The 12 Articles of the Apostles’ Creed
During the weeks of Lent as we accompany our Elect who are preparing to receive the Sacraments and as we approach the renewal of our own baptismal promises, we will offer reflection on some of the articles of the Apostles’ Creed and how they directly impact our lives.
“I believe in the resurrection of the body and life everlasting.”
The last two articles of the Apostles’ Creed relate to the four last things: death, judgment, hell, and heaven, which aren’t named explicitly but are contained in the profession of bodily resurrection and everlasting life.
According to the Scriptures, death was not part of God’s creation – “God did not make death, nor delight in the destruction of the living” (Wisdom 1:13). Death entered the world because of sin; Adam and Eve were expelled from Eden so that they could not eat of the tree of life (Genesis 3:22). This was not simply a punishment but a remedy so that they would not live forever in the miserable state of separation from God cause by their sin.
But death cannot defeat God. Jesus shows his power over death in raising the widow’s son (Luke 7:11-16), the synagogue official’s daughter (Matthew 9:18-26), and Lazarus (John 11:1-44). These are different from the resurrection of Jesus. After his resurrection, Jesus has a glorified body that can change appearance, appear and disappear suddenly, and was taken up into heaven in the sight of his disciples (Acts 1:6-11). He was not an apparition because he ate (Luke 24:43), but his body is no longer subject to disease or death. On the other hand, Lazarus and the children who Jesus raised were resuscitated, not resurrected with glorified bodies; they remained subject to disease and pain and would die natural deaths again. Although redeemed by Christ, we are also subject to death because of sin and because we follow the pattern of Jesus, who died in order to conquer death. But his resurrection promises the glorified body as a restoration of human nature.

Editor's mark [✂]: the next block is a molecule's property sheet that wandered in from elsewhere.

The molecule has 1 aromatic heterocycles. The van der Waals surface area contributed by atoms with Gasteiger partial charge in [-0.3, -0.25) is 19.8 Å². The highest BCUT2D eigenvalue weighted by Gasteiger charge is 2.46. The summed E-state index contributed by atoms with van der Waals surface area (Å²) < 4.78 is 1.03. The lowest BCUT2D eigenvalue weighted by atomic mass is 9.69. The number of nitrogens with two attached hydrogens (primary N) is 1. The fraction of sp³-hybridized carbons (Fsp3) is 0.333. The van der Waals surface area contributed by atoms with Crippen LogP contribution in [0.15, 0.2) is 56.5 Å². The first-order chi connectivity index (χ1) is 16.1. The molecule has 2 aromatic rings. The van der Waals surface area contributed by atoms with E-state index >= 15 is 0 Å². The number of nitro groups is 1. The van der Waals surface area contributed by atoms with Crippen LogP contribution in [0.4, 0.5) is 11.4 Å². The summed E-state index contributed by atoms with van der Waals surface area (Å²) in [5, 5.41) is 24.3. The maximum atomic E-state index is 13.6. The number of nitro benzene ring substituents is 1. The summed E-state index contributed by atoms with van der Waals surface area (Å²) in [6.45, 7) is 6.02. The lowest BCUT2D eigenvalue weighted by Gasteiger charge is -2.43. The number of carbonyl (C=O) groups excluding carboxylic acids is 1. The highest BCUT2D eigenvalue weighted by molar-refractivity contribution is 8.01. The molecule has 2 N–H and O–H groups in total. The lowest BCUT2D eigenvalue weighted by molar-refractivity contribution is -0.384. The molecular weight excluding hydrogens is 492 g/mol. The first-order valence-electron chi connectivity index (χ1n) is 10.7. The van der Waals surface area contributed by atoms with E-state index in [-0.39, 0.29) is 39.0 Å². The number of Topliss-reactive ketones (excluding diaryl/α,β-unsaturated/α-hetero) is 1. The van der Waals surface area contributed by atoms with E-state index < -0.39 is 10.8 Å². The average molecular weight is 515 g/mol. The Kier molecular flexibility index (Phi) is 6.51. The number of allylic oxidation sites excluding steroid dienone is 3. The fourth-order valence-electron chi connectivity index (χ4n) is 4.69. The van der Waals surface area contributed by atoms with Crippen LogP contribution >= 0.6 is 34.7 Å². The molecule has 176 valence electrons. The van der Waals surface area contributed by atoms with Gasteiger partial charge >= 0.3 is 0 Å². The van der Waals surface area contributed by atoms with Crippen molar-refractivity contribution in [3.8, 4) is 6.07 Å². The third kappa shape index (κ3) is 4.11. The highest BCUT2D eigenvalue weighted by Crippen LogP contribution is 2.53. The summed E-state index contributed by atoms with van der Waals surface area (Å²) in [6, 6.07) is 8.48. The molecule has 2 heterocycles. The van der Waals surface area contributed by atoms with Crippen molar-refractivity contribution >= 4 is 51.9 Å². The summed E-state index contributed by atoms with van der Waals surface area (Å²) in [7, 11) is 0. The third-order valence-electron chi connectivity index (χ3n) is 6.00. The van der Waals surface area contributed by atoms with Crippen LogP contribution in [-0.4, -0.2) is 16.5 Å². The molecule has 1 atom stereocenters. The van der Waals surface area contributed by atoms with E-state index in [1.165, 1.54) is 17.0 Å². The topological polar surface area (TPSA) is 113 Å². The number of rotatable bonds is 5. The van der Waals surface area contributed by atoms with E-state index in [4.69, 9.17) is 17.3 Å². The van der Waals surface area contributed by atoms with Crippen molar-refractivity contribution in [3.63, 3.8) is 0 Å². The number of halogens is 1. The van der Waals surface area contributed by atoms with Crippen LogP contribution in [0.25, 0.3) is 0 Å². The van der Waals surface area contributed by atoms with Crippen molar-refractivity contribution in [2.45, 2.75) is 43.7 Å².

It is a common misconception that humans are spiritual beings who spend part of their existence in a body and then become purely spiritual at death, but this isn’t so; we are not purely spiritual by nature the way that angelic beings are. A complete human person is a body with a soul, and a human soul separated from the body by death is an incomplete human person – the soul endures because it is immaterial and cannot be destroyed by death but is in a sense “homeless” without a body. Therefore, to be complete and fully restored in a new creation, human souls must be reunited with their bodies.
God has revealed that, just as Jesus was raised from the dead and his body glorified, we too shall be raised from the dead and have glorified bodies. When Jesus returns in glory, there will be the General Judgment and the resurrection of the dead. The just will be go, body and soul, to heaven, and the damned will go, body and soul, to hell.
Faith in the resurrection of the body is important to the way that we live. We treat the bodies of the deceased with respect due to human persons, but even more so for the baptized because their bodies are sanctified by the sacraments and joined to Christ’s Body in the Church. For this reason, the Church continues to prefer the burial of bodies because it shows greater esteem and reflects faith in the resurrection of the body. The Church does allow cremation, but only if not chosen for reasons contrary to Christian faith. Cremated remains must be treated with the same reverence that we show intact bodies. They must be laid to rest in a sacred place (i.e., a cemetery) to ensure that they are respected and that those faithful departed are included in the prayers of the Church as well as the prayers and remembrance of their families.
Cremated human remains should never be divided (by scattering or between different family members), incorporated into jewelry, or kept at a residence or any place not intended for the repose of human remains. Such practices cannot be reconciled with the reverence that is owed to a person’s remains. We believe that the faithful departed are destined for eternal glory with Jesus Christ, and the ways that we honor them and pray for them as they await the resurrection must be in keeping with that faith.